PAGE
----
Computer psychiatric interviews of young people had a diagnostic success rate of 80-90%, according to a University of Aberdeen trial.
The tests were used to diagnose and create a psychiatric history in order that clinicians could then more quickly choose the right service for children in need.
Psychiatric conditions were divided into:
1. Anxiety, depression, obsessive compulsive disorder, phobias
2. Attention deficit and hyperactivity disorder
3. Autism, asperger’s syndrome
4. Oppositional and conduct disorders
Professor Philip Wilson, head of the University of Aberdeen’s Centre for Rural Health said: “This is an important trial to test a new service which could ultimately lead to a slicker, more thorough and effective system for psychiatric referral for children and young people.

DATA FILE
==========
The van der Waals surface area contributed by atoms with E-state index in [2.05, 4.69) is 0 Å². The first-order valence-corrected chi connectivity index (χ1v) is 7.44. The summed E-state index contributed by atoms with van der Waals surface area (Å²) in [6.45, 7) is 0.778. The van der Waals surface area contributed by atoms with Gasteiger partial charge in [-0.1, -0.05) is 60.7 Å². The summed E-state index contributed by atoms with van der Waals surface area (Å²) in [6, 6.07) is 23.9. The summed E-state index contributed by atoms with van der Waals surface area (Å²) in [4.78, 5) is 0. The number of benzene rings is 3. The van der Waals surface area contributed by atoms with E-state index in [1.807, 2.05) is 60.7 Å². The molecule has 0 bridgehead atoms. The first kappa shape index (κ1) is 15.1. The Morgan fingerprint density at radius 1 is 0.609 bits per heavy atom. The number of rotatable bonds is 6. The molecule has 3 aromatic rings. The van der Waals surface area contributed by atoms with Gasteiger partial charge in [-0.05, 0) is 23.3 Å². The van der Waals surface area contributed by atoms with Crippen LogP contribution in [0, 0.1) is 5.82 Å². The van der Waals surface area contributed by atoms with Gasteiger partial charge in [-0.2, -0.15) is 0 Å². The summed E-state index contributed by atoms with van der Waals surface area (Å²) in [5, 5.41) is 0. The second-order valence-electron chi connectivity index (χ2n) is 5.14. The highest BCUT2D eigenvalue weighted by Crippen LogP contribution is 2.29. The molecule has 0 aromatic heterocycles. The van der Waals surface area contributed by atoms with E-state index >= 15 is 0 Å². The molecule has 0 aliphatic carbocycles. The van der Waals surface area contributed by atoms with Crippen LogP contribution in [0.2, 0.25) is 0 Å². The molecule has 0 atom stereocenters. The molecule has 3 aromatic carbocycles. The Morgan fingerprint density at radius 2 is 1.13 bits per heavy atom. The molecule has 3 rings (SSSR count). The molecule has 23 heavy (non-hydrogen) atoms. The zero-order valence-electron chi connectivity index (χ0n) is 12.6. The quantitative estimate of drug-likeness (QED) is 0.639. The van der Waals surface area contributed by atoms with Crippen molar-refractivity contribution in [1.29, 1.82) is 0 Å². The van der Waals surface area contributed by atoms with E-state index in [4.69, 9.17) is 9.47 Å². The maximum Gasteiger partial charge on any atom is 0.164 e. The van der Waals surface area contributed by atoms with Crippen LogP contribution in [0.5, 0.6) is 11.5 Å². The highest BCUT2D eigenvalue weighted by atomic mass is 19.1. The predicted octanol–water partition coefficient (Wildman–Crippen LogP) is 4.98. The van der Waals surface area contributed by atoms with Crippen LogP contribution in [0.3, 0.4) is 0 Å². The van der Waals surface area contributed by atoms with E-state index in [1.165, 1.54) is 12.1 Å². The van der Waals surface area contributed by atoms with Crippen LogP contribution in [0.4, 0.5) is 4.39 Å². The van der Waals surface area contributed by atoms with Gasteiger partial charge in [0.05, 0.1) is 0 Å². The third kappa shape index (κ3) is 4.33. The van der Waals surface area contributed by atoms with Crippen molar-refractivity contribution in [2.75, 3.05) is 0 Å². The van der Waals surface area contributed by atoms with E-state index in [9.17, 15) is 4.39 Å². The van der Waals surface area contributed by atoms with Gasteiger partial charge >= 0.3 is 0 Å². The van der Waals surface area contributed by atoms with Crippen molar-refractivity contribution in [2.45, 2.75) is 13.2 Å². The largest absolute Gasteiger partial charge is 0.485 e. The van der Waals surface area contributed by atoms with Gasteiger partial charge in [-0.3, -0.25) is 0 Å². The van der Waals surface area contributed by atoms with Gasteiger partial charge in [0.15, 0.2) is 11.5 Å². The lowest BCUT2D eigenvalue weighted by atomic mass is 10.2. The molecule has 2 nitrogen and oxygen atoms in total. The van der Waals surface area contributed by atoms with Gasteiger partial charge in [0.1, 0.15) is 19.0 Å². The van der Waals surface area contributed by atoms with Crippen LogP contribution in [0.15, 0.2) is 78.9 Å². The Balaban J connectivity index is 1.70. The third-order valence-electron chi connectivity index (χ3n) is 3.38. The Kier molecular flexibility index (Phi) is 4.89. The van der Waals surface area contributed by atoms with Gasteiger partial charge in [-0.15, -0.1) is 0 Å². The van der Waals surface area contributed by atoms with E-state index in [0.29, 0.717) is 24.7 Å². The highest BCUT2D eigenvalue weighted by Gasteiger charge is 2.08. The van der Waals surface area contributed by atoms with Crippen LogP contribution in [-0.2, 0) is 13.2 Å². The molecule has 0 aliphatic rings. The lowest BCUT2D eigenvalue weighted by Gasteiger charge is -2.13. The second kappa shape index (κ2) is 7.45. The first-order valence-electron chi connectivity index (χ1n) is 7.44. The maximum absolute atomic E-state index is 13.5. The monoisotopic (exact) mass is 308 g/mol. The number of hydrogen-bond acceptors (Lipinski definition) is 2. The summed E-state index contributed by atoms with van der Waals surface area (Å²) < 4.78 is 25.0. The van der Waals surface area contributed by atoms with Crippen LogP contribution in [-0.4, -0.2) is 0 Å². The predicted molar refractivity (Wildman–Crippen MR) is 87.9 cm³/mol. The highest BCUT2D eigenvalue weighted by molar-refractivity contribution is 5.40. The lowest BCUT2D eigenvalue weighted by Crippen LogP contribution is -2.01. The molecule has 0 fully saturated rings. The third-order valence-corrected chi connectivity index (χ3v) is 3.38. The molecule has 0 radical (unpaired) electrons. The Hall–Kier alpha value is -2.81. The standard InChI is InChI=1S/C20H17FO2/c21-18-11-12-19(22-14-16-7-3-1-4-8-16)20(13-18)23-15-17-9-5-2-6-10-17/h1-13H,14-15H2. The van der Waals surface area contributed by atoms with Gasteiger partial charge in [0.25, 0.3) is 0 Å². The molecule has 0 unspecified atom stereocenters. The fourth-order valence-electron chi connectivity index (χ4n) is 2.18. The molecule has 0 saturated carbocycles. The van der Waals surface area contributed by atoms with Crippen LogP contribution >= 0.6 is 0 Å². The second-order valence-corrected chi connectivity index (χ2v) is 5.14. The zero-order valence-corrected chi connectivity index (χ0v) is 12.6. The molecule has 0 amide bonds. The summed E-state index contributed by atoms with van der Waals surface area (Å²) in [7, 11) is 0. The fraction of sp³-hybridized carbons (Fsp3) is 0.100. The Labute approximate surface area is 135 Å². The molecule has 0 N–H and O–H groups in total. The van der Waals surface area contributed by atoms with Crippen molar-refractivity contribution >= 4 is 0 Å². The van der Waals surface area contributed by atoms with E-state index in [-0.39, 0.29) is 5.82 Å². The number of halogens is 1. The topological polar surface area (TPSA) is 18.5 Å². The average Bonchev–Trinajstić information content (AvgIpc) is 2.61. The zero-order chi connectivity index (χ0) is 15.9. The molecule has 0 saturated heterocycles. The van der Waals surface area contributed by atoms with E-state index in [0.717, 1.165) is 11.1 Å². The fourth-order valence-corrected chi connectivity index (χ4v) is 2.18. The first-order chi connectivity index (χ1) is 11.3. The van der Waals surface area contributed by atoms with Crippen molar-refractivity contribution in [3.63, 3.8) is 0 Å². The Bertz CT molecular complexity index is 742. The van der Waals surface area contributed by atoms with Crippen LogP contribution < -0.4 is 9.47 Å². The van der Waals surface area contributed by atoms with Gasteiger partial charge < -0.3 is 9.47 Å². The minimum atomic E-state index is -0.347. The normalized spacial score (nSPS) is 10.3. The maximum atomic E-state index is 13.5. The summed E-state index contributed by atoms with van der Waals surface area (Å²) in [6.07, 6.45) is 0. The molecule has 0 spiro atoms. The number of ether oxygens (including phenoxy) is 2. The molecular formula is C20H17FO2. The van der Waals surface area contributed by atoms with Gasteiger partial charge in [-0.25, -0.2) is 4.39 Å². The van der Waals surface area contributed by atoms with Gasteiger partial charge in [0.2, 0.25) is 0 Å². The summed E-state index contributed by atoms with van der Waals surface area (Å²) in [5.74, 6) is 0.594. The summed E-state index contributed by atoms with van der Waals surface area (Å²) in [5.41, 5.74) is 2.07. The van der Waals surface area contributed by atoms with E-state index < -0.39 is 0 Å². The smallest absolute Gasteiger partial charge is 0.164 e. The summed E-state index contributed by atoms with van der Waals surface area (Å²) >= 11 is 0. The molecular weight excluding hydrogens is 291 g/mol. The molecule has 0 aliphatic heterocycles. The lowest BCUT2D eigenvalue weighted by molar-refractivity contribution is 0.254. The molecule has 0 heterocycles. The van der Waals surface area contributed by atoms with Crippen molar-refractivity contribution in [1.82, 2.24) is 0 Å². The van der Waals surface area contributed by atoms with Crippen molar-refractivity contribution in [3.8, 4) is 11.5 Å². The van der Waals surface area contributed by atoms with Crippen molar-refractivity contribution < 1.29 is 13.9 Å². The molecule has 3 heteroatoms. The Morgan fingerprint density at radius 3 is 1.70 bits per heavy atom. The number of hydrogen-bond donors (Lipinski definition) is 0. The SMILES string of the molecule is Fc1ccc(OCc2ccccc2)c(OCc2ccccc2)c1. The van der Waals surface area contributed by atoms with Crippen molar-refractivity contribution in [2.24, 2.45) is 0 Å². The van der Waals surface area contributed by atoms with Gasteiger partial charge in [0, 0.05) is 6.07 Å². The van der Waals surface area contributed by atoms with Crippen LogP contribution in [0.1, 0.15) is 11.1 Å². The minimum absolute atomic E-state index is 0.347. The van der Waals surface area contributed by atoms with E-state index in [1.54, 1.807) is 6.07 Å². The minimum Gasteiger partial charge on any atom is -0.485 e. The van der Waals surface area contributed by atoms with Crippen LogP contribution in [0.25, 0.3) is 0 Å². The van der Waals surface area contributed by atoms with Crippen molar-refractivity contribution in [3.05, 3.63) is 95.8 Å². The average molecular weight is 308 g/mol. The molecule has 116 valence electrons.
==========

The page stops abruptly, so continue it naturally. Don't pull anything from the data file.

“The current system is inefficient at best and often results in families being sent from pillar to post due to inaccurate or non-comprehensive diagnosis. It’s bad for the children and young people, for the parents and teachers, and the GP who has to manage a situation which is often drawn out and frustrating for all involved.
“It is our hope that the new system will contribute to improved and more equal access to timely outpatient psychiatry services, specialist evaluation and treatment according to best practice, improved capacity in primary care and more rational use of specialist services.”